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US banks decried for 'inertia' in transition from Libor in syndicated corporate loans
15 September 2021 19:29 by Neil Roland
US banks, faced with an end-of-year halt to new Libor-linked contracts, are moving to alternative rates far too slowly, especially with loans made by groups of lenders to businesses, said Michael Held, general counsel of the US Federal Reserve Bank of New York.
“One of our main concerns about the transition is a worry that we’ve had for a while now: inertia in the loan market, especially the syndicated loan market,” he said in a speech at a webinar* today.
Held said that US, UK and international authorities have expressed reservations about credit-sensitive rates favored by many banks as substitutes for Libor.
“When it comes to alternative rates, there are special concerns about credit-sensitive rates,” which incorporate bank funding costs to create rates higher than market rates preferred by regulators as Libor substitutes.
Held warned: “So firms need to transition now while also being extremely careful about what rates they transition to.”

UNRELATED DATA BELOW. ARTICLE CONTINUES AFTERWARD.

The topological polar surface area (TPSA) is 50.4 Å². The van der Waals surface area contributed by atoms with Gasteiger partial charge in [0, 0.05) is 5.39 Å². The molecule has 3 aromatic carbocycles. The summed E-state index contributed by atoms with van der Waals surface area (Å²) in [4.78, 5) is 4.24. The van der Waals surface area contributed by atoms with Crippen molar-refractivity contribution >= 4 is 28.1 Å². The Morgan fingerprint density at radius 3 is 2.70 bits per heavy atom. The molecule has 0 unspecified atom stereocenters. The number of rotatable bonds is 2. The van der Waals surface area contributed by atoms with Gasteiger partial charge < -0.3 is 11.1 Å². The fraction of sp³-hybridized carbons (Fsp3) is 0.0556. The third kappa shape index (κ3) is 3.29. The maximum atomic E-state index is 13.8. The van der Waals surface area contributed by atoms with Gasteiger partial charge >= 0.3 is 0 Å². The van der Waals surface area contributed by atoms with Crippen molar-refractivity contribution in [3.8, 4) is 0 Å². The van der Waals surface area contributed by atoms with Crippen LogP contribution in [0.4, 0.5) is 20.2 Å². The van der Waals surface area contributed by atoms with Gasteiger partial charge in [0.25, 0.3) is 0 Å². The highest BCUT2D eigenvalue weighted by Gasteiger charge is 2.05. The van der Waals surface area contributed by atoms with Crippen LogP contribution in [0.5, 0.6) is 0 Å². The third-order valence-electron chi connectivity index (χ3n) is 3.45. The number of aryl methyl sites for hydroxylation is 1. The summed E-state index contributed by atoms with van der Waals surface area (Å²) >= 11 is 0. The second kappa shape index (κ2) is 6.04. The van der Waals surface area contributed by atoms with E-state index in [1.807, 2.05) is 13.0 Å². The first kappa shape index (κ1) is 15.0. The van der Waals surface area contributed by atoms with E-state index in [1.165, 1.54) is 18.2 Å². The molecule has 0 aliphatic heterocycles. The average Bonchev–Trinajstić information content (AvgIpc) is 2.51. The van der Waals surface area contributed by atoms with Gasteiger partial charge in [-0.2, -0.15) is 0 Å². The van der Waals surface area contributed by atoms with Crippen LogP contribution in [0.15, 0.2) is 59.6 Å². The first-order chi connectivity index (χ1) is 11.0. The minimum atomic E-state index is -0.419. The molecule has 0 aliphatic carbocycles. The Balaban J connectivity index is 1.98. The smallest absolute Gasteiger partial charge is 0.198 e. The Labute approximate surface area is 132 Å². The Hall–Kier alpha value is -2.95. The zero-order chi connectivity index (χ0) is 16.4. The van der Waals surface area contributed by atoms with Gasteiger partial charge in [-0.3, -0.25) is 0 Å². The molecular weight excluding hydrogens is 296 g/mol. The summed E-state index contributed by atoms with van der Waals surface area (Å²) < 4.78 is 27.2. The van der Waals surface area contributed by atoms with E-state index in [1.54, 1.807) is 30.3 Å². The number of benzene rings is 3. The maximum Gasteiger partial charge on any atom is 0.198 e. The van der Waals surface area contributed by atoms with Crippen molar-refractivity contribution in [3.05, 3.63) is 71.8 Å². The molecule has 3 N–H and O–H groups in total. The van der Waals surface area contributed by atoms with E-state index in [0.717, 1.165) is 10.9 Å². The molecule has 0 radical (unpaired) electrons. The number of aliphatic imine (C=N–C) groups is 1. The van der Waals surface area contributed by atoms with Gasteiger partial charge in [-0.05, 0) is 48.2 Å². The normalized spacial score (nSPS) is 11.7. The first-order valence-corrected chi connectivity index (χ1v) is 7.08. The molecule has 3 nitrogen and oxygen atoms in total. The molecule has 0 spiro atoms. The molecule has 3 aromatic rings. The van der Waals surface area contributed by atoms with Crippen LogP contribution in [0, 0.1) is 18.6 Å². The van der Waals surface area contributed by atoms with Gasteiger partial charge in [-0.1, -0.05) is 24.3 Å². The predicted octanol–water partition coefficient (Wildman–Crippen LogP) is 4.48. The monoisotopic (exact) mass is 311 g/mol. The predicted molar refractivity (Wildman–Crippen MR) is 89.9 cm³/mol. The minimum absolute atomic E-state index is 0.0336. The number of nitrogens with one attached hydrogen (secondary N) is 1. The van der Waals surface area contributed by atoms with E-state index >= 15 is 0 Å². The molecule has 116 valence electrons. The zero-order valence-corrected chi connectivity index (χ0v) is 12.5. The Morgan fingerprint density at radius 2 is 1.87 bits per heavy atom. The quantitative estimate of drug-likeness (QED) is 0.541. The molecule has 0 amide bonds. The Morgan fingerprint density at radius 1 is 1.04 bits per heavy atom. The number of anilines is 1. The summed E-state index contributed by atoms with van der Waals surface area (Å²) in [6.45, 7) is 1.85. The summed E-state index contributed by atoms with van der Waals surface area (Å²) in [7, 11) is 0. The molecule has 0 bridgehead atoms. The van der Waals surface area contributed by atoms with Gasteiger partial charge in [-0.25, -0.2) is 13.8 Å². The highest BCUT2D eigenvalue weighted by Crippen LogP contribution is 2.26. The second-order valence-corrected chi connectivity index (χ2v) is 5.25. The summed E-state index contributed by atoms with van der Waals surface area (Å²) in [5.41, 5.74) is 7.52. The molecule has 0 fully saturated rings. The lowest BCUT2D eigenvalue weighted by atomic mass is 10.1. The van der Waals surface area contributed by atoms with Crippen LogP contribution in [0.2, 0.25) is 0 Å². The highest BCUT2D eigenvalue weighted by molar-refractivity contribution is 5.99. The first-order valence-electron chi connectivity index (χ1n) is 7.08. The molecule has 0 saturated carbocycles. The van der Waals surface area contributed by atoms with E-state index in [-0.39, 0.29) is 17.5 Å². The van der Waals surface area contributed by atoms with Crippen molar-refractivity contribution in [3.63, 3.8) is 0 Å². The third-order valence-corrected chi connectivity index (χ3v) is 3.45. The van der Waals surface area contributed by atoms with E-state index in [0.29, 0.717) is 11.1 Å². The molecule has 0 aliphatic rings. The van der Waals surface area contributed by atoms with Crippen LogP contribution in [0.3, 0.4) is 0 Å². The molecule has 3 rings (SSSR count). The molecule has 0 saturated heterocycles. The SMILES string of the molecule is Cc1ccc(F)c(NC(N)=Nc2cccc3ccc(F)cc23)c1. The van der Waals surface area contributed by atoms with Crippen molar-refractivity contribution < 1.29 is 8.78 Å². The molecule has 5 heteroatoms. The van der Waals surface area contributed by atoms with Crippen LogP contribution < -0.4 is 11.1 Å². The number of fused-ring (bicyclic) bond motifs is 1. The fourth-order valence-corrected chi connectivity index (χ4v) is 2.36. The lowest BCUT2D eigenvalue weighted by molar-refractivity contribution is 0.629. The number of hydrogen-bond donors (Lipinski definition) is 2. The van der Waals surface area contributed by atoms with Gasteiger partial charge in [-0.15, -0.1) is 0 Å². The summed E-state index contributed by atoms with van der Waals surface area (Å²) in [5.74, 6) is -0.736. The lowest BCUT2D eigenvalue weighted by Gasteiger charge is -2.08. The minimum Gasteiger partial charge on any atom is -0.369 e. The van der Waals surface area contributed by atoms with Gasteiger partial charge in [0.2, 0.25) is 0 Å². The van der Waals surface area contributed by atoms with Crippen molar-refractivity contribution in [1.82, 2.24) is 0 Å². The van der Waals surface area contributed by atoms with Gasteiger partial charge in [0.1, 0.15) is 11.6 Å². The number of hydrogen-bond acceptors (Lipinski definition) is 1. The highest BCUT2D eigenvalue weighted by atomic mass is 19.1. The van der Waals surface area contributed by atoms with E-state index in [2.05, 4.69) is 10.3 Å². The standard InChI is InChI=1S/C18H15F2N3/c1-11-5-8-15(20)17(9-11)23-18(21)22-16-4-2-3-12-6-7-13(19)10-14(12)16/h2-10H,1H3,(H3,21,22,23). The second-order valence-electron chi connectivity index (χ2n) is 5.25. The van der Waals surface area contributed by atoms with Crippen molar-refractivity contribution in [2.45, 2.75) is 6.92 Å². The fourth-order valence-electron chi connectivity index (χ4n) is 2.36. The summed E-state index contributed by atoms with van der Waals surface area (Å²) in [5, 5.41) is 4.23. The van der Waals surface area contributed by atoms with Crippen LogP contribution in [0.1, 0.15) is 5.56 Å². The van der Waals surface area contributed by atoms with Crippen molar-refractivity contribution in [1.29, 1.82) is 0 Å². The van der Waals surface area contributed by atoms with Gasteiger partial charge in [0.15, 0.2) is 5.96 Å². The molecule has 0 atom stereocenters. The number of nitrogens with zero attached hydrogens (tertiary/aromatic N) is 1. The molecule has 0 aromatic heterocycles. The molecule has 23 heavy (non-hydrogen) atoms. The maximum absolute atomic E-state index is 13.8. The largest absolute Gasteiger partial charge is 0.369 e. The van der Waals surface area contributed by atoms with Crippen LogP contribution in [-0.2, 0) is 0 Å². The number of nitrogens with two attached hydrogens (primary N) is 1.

He said that in a survey several months ago, almost two-thirds of nonfinancial borrowers said their banks weren’t offering them Libor alternatives or even talking to them about what those alternatives might be.
Many banks reluctant to stop using Libor have called for approval of credit-sensitive rates such as the Bloomberg Short-Term Bank Yield Index, Ameribor and IHS Markit’s CRITR and CRITS.
Gary Gensler, head of the US Securities and Exchange Commission, has opposed use of the Bloomberg index because of its lack of underlying volume.
The UK’s Financial Conduct Authority, which regulates Libor, said in March that all new one- and two-week US-dollar Libor settings won’t be provided or be representative after year-end, and that remaining US Libor settings would cease after June 30, 2023.
*ISDA Benchmark Strategies Forum: Part III, Sept. 15, 2021.
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